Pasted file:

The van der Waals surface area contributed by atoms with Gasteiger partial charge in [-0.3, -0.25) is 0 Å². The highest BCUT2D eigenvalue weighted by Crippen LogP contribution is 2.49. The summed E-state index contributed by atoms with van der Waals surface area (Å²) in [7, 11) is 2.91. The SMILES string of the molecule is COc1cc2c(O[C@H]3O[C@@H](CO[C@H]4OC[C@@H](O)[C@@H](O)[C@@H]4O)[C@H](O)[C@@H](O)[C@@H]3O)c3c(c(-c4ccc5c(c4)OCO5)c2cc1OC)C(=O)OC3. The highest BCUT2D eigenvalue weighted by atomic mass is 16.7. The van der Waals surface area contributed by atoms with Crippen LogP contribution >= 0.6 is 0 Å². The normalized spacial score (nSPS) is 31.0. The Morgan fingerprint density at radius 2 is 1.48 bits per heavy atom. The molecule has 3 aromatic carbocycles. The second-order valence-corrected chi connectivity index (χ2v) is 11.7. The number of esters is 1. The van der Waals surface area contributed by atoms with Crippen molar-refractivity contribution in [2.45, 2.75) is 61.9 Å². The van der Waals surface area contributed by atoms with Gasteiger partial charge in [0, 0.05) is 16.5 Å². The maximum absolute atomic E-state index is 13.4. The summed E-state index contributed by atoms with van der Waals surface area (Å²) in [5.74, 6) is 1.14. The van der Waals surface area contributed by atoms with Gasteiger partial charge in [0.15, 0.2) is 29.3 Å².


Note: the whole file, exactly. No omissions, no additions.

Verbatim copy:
The van der Waals surface area contributed by atoms with Gasteiger partial charge in [-0.3, -0.25) is 0 Å². The highest BCUT2D eigenvalue weighted by Crippen LogP contribution is 2.49. The summed E-state index contributed by atoms with van der Waals surface area (Å²) in [7, 11) is 2.91. The SMILES string of the molecule is COc1cc2c(O[C@H]3O[C@@H](CO[C@H]4OC[C@@H](O)[C@@H](O)[C@@H]4O)[C@H](O)[C@@H](O)[C@@H]3O)c3c(c(-c4ccc5c(c4)OCO5)c2cc1OC)C(=O)OC3. The highest BCUT2D eigenvalue weighted by atomic mass is 16.7. The van der Waals surface area contributed by atoms with Crippen LogP contribution >= 0.6 is 0 Å². The normalized spacial score (nSPS) is 31.0. The Morgan fingerprint density at radius 2 is 1.48 bits per heavy atom. The molecule has 3 aromatic carbocycles. The second-order valence-corrected chi connectivity index (χ2v) is 11.7. The number of esters is 1. The van der Waals surface area contributed by atoms with Crippen molar-refractivity contribution in [2.45, 2.75) is 61.9 Å². The van der Waals surface area contributed by atoms with Gasteiger partial charge in [0, 0.05) is 16.5 Å². The maximum absolute atomic E-state index is 13.4. The summed E-state index contributed by atoms with van der Waals surface area (Å²) in [5.74, 6) is 1.14. The van der Waals surface area contributed by atoms with Gasteiger partial charge in [0.15, 0.2) is 29.3 Å².